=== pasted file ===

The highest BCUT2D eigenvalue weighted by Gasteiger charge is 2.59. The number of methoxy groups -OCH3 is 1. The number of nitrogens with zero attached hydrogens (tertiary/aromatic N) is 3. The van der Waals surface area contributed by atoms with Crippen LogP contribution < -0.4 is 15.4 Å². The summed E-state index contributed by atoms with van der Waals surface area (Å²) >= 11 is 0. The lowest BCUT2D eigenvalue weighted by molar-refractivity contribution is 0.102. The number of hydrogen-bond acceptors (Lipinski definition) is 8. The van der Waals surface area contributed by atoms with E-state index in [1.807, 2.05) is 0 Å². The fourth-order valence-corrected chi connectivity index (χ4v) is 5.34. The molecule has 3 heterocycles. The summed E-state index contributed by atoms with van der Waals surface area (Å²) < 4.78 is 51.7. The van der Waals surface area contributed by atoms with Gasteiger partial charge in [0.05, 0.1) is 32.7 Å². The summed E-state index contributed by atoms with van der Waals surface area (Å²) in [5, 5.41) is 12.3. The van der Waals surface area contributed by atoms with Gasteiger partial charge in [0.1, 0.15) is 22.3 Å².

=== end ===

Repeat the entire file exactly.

The highest BCUT2D eigenvalue weighted by Gasteiger charge is 2.59. The number of methoxy groups -OCH3 is 1. The number of nitrogens with zero attached hydrogens (tertiary/aromatic N) is 3. The van der Waals surface area contributed by atoms with Crippen LogP contribution < -0.4 is 15.4 Å². The summed E-state index contributed by atoms with van der Waals surface area (Å²) >= 11 is 0. The lowest BCUT2D eigenvalue weighted by molar-refractivity contribution is 0.102. The number of hydrogen-bond acceptors (Lipinski definition) is 8. The van der Waals surface area contributed by atoms with E-state index in [1.807, 2.05) is 0 Å². The fourth-order valence-corrected chi connectivity index (χ4v) is 5.34. The molecule has 3 heterocycles. The summed E-state index contributed by atoms with van der Waals surface area (Å²) < 4.78 is 51.7. The van der Waals surface area contributed by atoms with Gasteiger partial charge in [0.05, 0.1) is 32.7 Å². The summed E-state index contributed by atoms with van der Waals surface area (Å²) in [5, 5.41) is 12.3. The van der Waals surface area contributed by atoms with Gasteiger partial charge in [0.1, 0.15) is 22.3 Å².